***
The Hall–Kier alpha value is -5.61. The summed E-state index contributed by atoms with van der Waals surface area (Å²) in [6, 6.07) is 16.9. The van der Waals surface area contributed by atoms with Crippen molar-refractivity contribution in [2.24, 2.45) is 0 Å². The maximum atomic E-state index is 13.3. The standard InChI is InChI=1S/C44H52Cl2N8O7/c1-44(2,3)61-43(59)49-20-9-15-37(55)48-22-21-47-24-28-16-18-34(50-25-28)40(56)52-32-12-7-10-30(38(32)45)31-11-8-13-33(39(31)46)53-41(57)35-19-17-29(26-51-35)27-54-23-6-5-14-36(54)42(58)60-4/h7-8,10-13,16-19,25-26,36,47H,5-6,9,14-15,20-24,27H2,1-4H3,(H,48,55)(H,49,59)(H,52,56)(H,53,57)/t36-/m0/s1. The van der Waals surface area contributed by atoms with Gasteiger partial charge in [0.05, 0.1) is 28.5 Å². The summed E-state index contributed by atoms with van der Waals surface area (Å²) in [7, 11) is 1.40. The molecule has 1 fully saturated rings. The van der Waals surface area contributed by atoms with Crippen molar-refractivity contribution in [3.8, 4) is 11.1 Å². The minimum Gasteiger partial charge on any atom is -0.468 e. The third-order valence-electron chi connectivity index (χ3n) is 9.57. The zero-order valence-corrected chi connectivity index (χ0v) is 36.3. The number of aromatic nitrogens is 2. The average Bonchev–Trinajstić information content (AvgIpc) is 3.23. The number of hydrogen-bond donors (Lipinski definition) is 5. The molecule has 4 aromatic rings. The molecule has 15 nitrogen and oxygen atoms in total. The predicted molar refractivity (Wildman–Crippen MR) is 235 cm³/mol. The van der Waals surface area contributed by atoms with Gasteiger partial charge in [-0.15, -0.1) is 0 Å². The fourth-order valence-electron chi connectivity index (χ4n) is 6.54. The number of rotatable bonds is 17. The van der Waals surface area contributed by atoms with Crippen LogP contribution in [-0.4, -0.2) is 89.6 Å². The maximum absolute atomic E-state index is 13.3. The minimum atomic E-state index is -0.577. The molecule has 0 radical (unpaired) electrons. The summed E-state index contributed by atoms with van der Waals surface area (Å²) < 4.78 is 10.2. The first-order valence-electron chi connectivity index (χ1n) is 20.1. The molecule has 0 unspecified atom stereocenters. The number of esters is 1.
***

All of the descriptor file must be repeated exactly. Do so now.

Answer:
The Hall–Kier alpha value is -5.61. The summed E-state index contributed by atoms with van der Waals surface area (Å²) in [6, 6.07) is 16.9. The van der Waals surface area contributed by atoms with Crippen molar-refractivity contribution in [2.24, 2.45) is 0 Å². The maximum atomic E-state index is 13.3. The standard InChI is InChI=1S/C44H52Cl2N8O7/c1-44(2,3)61-43(59)49-20-9-15-37(55)48-22-21-47-24-28-16-18-34(50-25-28)40(56)52-32-12-7-10-30(38(32)45)31-11-8-13-33(39(31)46)53-41(57)35-19-17-29(26-51-35)27-54-23-6-5-14-36(54)42(58)60-4/h7-8,10-13,16-19,25-26,36,47H,5-6,9,14-15,20-24,27H2,1-4H3,(H,48,55)(H,49,59)(H,52,56)(H,53,57)/t36-/m0/s1. The van der Waals surface area contributed by atoms with Gasteiger partial charge in [0.05, 0.1) is 28.5 Å². The summed E-state index contributed by atoms with van der Waals surface area (Å²) in [7, 11) is 1.40. The molecule has 1 fully saturated rings. The van der Waals surface area contributed by atoms with Crippen molar-refractivity contribution in [3.8, 4) is 11.1 Å². The minimum Gasteiger partial charge on any atom is -0.468 e. The third-order valence-electron chi connectivity index (χ3n) is 9.57. The zero-order valence-corrected chi connectivity index (χ0v) is 36.3. The number of aromatic nitrogens is 2. The average Bonchev–Trinajstić information content (AvgIpc) is 3.23. The number of hydrogen-bond donors (Lipinski definition) is 5. The molecule has 4 aromatic rings. The molecule has 15 nitrogen and oxygen atoms in total. The predicted molar refractivity (Wildman–Crippen MR) is 235 cm³/mol. The van der Waals surface area contributed by atoms with Gasteiger partial charge in [-0.15, -0.1) is 0 Å². The fourth-order valence-electron chi connectivity index (χ4n) is 6.54. The number of rotatable bonds is 17. The van der Waals surface area contributed by atoms with Crippen LogP contribution in [-0.4, -0.2) is 89.6 Å². The maximum absolute atomic E-state index is 13.3. The minimum atomic E-state index is -0.577. The molecule has 0 radical (unpaired) electrons. The summed E-state index contributed by atoms with van der Waals surface area (Å²) < 4.78 is 10.2. The first-order valence-electron chi connectivity index (χ1n) is 20.1. The molecule has 0 unspecified atom stereocenters. The number of esters is 1.